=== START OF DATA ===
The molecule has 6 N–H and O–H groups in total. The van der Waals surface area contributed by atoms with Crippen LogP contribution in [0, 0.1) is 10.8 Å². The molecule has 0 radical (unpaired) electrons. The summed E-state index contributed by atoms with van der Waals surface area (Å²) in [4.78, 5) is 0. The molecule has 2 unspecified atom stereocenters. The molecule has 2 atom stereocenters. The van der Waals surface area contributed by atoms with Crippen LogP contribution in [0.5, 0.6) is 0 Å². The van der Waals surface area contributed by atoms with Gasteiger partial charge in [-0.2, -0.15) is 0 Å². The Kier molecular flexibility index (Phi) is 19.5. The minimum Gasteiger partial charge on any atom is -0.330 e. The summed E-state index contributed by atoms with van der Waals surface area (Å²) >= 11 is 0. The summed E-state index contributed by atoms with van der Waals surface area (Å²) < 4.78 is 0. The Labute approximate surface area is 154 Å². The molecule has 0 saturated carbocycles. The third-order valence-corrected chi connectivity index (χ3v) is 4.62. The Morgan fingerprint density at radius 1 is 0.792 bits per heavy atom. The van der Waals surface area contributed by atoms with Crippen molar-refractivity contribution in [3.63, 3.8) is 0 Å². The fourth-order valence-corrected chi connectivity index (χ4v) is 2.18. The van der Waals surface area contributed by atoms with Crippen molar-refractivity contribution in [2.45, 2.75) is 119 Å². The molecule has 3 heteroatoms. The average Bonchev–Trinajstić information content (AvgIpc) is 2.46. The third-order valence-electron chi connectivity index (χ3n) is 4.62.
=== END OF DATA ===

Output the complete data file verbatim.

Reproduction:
The molecule has 6 N–H and O–H groups in total. The van der Waals surface area contributed by atoms with Crippen LogP contribution in [0, 0.1) is 10.8 Å². The molecule has 0 radical (unpaired) electrons. The summed E-state index contributed by atoms with van der Waals surface area (Å²) in [4.78, 5) is 0. The molecule has 2 unspecified atom stereocenters. The molecule has 2 atom stereocenters. The van der Waals surface area contributed by atoms with Crippen LogP contribution in [0.5, 0.6) is 0 Å². The van der Waals surface area contributed by atoms with Gasteiger partial charge in [-0.2, -0.15) is 0 Å². The Kier molecular flexibility index (Phi) is 19.5. The minimum Gasteiger partial charge on any atom is -0.330 e. The summed E-state index contributed by atoms with van der Waals surface area (Å²) >= 11 is 0. The summed E-state index contributed by atoms with van der Waals surface area (Å²) < 4.78 is 0. The Labute approximate surface area is 154 Å². The molecule has 0 saturated carbocycles. The third-order valence-corrected chi connectivity index (χ3v) is 4.62. The Morgan fingerprint density at radius 1 is 0.792 bits per heavy atom. The van der Waals surface area contributed by atoms with Crippen molar-refractivity contribution in [3.63, 3.8) is 0 Å². The fourth-order valence-corrected chi connectivity index (χ4v) is 2.18. The van der Waals surface area contributed by atoms with Crippen molar-refractivity contribution in [2.45, 2.75) is 119 Å². The molecule has 3 heteroatoms. The average Bonchev–Trinajstić information content (AvgIpc) is 2.46. The third-order valence-electron chi connectivity index (χ3n) is 4.62.